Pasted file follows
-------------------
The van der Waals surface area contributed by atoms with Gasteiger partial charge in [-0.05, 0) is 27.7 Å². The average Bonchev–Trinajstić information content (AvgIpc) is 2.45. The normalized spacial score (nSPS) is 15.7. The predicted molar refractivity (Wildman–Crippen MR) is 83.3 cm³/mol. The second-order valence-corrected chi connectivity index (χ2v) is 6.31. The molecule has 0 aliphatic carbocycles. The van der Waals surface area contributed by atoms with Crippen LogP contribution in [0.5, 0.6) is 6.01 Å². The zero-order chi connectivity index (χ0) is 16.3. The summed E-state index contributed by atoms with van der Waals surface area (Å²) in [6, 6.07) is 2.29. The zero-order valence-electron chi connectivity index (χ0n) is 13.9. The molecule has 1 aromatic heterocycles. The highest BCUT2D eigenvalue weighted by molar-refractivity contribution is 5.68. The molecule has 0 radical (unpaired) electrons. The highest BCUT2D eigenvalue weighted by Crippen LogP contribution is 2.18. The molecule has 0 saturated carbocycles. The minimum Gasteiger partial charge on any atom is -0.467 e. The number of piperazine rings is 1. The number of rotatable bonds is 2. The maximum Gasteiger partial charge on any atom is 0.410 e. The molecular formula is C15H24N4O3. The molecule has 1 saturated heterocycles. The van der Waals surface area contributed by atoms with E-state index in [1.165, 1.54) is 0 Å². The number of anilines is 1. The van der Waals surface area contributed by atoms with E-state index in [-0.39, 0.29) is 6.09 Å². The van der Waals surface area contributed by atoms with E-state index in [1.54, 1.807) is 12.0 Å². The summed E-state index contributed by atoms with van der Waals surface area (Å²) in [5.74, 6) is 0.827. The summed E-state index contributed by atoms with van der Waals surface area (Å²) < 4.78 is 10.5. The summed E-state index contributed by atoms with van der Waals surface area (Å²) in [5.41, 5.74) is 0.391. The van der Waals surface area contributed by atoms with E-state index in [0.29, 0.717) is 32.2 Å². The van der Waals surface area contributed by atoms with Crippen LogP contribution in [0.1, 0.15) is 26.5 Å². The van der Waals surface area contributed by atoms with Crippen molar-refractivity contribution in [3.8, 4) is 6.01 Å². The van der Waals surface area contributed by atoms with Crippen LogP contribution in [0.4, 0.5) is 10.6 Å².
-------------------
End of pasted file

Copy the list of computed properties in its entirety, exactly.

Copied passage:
The van der Waals surface area contributed by atoms with Gasteiger partial charge in [-0.05, 0) is 27.7 Å². The average Bonchev–Trinajstić information content (AvgIpc) is 2.45. The normalized spacial score (nSPS) is 15.7. The predicted molar refractivity (Wildman–Crippen MR) is 83.3 cm³/mol. The second-order valence-corrected chi connectivity index (χ2v) is 6.31. The molecule has 0 aliphatic carbocycles. The van der Waals surface area contributed by atoms with Crippen LogP contribution in [0.5, 0.6) is 6.01 Å². The zero-order chi connectivity index (χ0) is 16.3. The summed E-state index contributed by atoms with van der Waals surface area (Å²) in [6, 6.07) is 2.29. The zero-order valence-electron chi connectivity index (χ0n) is 13.9. The molecule has 1 aromatic heterocycles. The highest BCUT2D eigenvalue weighted by molar-refractivity contribution is 5.68. The molecule has 0 radical (unpaired) electrons. The highest BCUT2D eigenvalue weighted by Crippen LogP contribution is 2.18. The molecule has 0 saturated carbocycles. The minimum Gasteiger partial charge on any atom is -0.467 e. The number of piperazine rings is 1. The number of rotatable bonds is 2. The maximum Gasteiger partial charge on any atom is 0.410 e. The molecular formula is C15H24N4O3. The molecule has 1 saturated heterocycles. The van der Waals surface area contributed by atoms with E-state index in [1.165, 1.54) is 0 Å². The number of anilines is 1. The van der Waals surface area contributed by atoms with E-state index in [-0.39, 0.29) is 6.09 Å². The van der Waals surface area contributed by atoms with E-state index in [1.54, 1.807) is 12.0 Å². The summed E-state index contributed by atoms with van der Waals surface area (Å²) in [5.74, 6) is 0.827. The summed E-state index contributed by atoms with van der Waals surface area (Å²) < 4.78 is 10.5. The summed E-state index contributed by atoms with van der Waals surface area (Å²) in [5.41, 5.74) is 0.391. The van der Waals surface area contributed by atoms with E-state index in [0.29, 0.717) is 32.2 Å². The van der Waals surface area contributed by atoms with Crippen LogP contribution in [0.1, 0.15) is 26.5 Å². The van der Waals surface area contributed by atoms with Crippen molar-refractivity contribution in [3.8, 4) is 6.01 Å². The van der Waals surface area contributed by atoms with Crippen LogP contribution in [0.4, 0.5) is 10.6 Å².